FIELD OF THE INVENTION
This patent application claims the benefit of priority under 35 U.S.C. 119 from U.S. Provisional Patent Application Serial No. 60/357,329, filed Feb. 15, 2002, entitled “COMPONENT MODEL FOR REAL-TIME SYSTEM CONTROL”, which is hereby incorporated by reference as if set forth in its entirety herein.
- BACKGROUND OF THE INVENTION
The present invention relates generally to user interfaces and more particularly to an extensible interface that draws in resources, as needed, for real-time presentation of data.
- SUMMARY OF THE INVENTION
Several technologies are available to assist in gathering and presenting data for display through a user interface. One technology is ActiveX of the Microsoft Corporation which provides a robust set of tools to assist in issuing data requests and in processing the requests for presentation on a display. A limitation of ActiveX technology is that it has a large footprint, that is, its memory requirement is not practical for all applications (e.g., for some wireless platforms such as cellular telephones and personal digital assistants (“PDA”)). Another technology is Sun's Java engine but again, an interface that requires that engine has a large footprint and has a predetermined set of abilities as of the release date of the engine. There remains a need in the art for an open, extensible interface engine that has a small native footprint yet is capable of pulling in components, as needed, to suit a given application or platform. The present invention addresses these and other needs.
In one aspect, the present invention includes a method for providing a real-time data interface for a network device. In that method, a page is loaded in a browser configured for operation on the network device. The page includes an engine which is executed in the browser. The engine is used to automatically load a definition file from a remote source in response to content within the loaded page. One or more widgets are instantiated for display in the interface, with each widget making data requests at intervals prescribed by parameters for each respective widget. These data requests are forwarded to one or more servers that are in communication with the network device, and the requested data is thereafter received and presented in the interface as updated data.
In another aspect, the present invention includes an engine for providing a real-time data interface to a network device. The engine comprises executable code configured to instantiate one or more widgets for rendering within the display of the real-time data interface. The engine further includes a reference to a definition file which defines prescribed parameters for one or more of the widgets.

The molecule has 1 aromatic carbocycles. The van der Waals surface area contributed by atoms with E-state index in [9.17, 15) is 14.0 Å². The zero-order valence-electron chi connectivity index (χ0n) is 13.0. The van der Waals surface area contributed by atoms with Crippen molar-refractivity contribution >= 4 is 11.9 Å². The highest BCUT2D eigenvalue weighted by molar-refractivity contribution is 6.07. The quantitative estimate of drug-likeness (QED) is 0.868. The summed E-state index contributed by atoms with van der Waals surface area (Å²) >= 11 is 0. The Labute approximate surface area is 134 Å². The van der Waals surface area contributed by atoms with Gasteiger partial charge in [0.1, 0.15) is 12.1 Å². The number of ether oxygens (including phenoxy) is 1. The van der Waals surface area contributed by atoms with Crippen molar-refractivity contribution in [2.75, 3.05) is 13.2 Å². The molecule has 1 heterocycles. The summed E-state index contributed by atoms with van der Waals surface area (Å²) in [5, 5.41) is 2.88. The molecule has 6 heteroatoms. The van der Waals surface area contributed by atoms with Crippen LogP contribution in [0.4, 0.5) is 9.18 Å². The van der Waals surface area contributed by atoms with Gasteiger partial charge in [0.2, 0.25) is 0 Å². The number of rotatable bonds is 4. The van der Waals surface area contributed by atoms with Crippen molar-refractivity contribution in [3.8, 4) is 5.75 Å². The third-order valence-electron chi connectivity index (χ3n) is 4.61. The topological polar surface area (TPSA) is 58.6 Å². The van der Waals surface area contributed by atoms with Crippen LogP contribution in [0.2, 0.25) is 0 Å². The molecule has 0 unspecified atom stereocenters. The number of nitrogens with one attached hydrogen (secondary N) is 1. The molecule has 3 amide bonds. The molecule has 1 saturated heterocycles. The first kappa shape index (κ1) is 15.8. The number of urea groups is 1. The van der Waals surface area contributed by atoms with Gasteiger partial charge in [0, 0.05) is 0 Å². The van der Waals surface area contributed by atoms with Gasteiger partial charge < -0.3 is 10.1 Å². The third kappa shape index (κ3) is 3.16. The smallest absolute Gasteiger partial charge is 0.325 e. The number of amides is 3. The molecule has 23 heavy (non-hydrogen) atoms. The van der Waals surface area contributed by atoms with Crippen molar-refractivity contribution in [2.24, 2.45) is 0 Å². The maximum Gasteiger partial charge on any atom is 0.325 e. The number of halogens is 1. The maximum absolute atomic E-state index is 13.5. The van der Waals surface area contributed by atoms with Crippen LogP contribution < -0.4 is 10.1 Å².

BRIEF DESCRIPTION OF THE DRAWING FIGURES
These and other aspects, features and advantages of the present invention can be further understood from the accompanying Drawing figures and description of a preferred embodiment.
FIG. 1 is a flow diagram illustrating steps taken in accordance with a preferred method of the present invention.
FIG. 2 illustrates, schematically, a hierarchy of files for implementing the methodology of the preferred embodiment.
DETAILED DESCRIPTION OF A PREFERRED EMBODIMENT
FIG. 3 is an illustrative display of several widgets that maybe displayed in a user interface constructed in accordance with the preferred embodiment.
By way of overview and introduction, the present invention concerns improvements in user interfaces, and more particularly, a lightweight and flexible software engine that permits visualization of real-time data feeds and other constantly changing information. The interface of the present invention is unique in combining portability, low use of resources, and flexibility to accommodate changing operational platforms on which the interface can be presented as well as the changing needs of developers and users. The particular platform that executes the user interface is sometimes referred to herein as the “network device.” The interface of this invention allows the display of visual objects (called “widgets” herein), wherein each object can contain codes governing its own continuously changing behavior and the ability to interface with a user. In part, the interface is suitable for use with a component model as described in U.S. patent application Ser. No. To Be Assigned, filed on even date herewith [Attorney Docket No.: 3929/1K294US1] and entitled “Component Model for Real Time System Control,” which is hereby incorporated by reference as if set forth in in its entirety herein.
Among others, the types of screens that would be desirable to display in a browser include graphics, alarms, charts, reports, and properties. The graphical display of real-time status of system operation typically includes the display of current device status using pictorial representations. For example if a fan is on, then the graphic would display the fan blades rotating or air blowing. The display and management of system alarms includes the ability to view, query, sort, and filter alarms from multiple systems and perform various levels of acknowledgement. It is beneficial to provide charts such as pie charts, line graphics, and bar charts to visually illustrate any data that has been mined from the system being monitored or controlled. For example if the system is collecting historical data for outside air temperature and runtimes for a piece of equipment, it is valuable to see that historical data presented in one chart. Users should be able to generically query any data found within the system to build reports using text, tabular information, or charts. It is also desirable to be able to view and edit properties of any component in the system generically without the component developer having to manually create a special web user interface.